I don't agree with Michael's assessment of Baro's tecnical skills. If you listen to the four pieces by "Trio Ferret", the solos are as clean, confident, well articulated and perfectly executed as anything Django did. It's the same on many other solos he took on recordings before the war. He considered himself to be Django's equal technically (Dregni, p174). Likewise, the recording date is usually given as 1936 and Baro was not yet a full time gangster - that came after the war. In 1936 he was still mostly a professional guitarist. He was recording with Django and Viseur and doubtless playing nearly every night.

    But since I am quoting Michael Dregni's book, he also thinks the valse is Django and he gives his source as Antoinetto, who gives his source as Django's sister Sara Tsanga. This are hard sources to dispute. The notes regarding page 34 are instructive here, especially regarding the naming of these tunes.

    To me, the chromatic passages in "Valse manouche" still sound articulated and not glissed, as Django played this type passage. This was what originally caused me to think it wasn't Django.

    Finally, why, in 1936, would Django record something like this, out of the blue, and in such a restrained manner? He certainly could play beautifully in a restrained style, as he did on many recordings with various singers, but he still sounded like Django. On this tune, to me it simply does not sound like Django. It doesn't sound remotely like anything else he composed, either. It sounds weird, has a very strange rubato feel. That isn't a characteristic of Django's composing style, which was elegant but pretty conventional and certainly not weird. Weirdness IS very characteristic of Baro's composing style.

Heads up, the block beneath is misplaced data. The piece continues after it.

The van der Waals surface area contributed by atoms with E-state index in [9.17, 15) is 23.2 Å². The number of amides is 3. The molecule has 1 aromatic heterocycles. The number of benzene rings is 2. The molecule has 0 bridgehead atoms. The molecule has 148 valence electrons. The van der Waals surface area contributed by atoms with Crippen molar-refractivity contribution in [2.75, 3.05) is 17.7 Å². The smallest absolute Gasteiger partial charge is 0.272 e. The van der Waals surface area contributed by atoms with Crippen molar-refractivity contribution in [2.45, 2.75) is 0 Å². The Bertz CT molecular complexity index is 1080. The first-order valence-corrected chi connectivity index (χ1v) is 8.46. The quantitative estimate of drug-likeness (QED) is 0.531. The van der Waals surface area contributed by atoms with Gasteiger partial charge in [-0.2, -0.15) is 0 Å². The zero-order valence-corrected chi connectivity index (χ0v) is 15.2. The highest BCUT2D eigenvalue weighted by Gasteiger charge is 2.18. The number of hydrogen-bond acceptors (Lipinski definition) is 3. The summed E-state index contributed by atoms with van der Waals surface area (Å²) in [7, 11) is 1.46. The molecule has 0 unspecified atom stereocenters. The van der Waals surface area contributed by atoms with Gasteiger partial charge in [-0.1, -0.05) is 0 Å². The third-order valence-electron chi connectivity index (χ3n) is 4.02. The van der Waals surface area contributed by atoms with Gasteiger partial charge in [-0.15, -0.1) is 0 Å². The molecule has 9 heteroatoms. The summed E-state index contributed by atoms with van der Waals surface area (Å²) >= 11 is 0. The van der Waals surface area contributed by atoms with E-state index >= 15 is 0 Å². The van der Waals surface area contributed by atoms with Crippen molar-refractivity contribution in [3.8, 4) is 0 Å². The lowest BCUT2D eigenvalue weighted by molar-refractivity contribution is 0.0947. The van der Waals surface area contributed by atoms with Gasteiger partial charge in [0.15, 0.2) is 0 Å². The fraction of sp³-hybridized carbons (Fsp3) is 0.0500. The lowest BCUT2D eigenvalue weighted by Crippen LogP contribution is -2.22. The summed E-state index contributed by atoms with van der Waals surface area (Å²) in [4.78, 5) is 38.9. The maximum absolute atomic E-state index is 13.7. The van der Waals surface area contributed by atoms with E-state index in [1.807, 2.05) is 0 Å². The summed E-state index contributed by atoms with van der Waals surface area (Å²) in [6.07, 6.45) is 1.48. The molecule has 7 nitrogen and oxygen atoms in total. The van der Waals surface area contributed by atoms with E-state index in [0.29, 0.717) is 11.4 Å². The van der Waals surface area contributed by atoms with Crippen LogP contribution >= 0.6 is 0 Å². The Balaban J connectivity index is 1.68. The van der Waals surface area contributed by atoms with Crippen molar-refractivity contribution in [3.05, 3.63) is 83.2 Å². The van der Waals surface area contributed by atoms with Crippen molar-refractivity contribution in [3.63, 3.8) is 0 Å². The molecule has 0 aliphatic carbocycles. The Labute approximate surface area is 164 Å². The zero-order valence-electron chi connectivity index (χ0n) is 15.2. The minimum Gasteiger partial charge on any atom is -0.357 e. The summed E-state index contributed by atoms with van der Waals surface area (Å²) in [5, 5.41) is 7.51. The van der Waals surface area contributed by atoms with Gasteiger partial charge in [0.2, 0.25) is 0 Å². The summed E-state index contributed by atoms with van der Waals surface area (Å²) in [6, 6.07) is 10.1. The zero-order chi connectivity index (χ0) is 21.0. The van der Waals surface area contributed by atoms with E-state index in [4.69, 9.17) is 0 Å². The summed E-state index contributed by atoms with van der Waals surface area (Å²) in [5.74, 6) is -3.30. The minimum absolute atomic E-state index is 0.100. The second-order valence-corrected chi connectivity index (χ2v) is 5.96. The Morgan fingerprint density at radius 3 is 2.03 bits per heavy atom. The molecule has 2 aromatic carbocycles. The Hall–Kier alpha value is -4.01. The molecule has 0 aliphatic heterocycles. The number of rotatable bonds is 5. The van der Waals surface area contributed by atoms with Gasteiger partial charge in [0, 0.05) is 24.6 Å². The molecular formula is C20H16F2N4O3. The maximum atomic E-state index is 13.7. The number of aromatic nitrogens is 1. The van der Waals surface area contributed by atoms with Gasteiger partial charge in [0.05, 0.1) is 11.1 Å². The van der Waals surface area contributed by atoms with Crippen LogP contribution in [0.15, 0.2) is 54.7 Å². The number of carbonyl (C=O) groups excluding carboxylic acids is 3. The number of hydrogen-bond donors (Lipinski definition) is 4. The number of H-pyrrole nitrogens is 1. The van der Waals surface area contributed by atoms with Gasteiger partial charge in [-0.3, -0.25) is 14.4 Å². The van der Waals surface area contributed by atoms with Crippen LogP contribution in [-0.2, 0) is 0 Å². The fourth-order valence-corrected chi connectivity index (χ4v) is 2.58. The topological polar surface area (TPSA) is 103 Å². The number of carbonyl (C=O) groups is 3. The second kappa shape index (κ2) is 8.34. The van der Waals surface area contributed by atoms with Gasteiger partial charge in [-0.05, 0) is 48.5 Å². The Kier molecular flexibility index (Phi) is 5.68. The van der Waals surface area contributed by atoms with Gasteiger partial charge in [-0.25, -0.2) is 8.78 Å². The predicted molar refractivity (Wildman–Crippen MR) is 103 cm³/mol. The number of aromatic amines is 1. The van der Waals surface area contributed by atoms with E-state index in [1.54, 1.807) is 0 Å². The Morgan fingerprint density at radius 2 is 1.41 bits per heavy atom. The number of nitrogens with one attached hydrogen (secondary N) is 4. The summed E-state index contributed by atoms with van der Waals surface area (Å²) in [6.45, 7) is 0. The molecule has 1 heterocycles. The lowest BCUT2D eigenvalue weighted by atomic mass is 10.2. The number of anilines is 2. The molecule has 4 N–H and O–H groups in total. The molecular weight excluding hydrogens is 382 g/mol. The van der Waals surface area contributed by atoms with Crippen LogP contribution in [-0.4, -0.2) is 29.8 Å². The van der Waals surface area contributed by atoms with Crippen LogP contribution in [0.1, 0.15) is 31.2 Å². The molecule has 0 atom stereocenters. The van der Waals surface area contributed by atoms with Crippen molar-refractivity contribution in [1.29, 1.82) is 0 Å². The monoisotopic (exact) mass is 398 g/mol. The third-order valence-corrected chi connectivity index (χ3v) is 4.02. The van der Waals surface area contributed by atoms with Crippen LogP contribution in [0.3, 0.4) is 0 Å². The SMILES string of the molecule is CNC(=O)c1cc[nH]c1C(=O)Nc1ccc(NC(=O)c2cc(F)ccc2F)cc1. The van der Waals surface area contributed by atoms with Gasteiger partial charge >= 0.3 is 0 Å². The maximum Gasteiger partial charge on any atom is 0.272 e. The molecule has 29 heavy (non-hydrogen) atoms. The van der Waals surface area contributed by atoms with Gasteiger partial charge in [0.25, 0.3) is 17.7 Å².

Django left us over 800 recordings and there is a thread that runs through all of them. I just don't hear it in this tune. Maybe it was Gusti?

    My opinion/guess, of course.

    Now what about "Melodie au Crepuscule"? Who actually composed that one?

    Best
    Scot
  • Teddy DupontTeddy Dupont Deity
    Posts: 1,204
    We have discussed this subject several times before both here and elsewhere and it is difficult not to just keep repeating the same points. However, I am almost certain it is not Django playing Valse Manouche/Choti for many reasons not the least the fact that it is totally different to anything else he ever recorded or, from contemparies statements, ever played. It is a rigid, learned piece that does not vary one iota from chorus to chorus. It is as far from Django’s improvisational approach to soloing as one could imagine. Even on the few totally prepared pieces like the finger picked “Improvisation No2”, he varies the composition from chorus to chorus and there are differences between the two takes. I think Django would not only have found it almost emotionally impossible to play in this manner but would never have had any reason or desire to do so. Also, although Waltzes are an integral part of Gypsy Jazz today, there is no indication Django had any interest whatsoever in playing such music after he recovered from his accident. As far as he was concerned, he was a jazzman. Waltzes were introduced into the genre by Baro and Matelo Ferret not Django.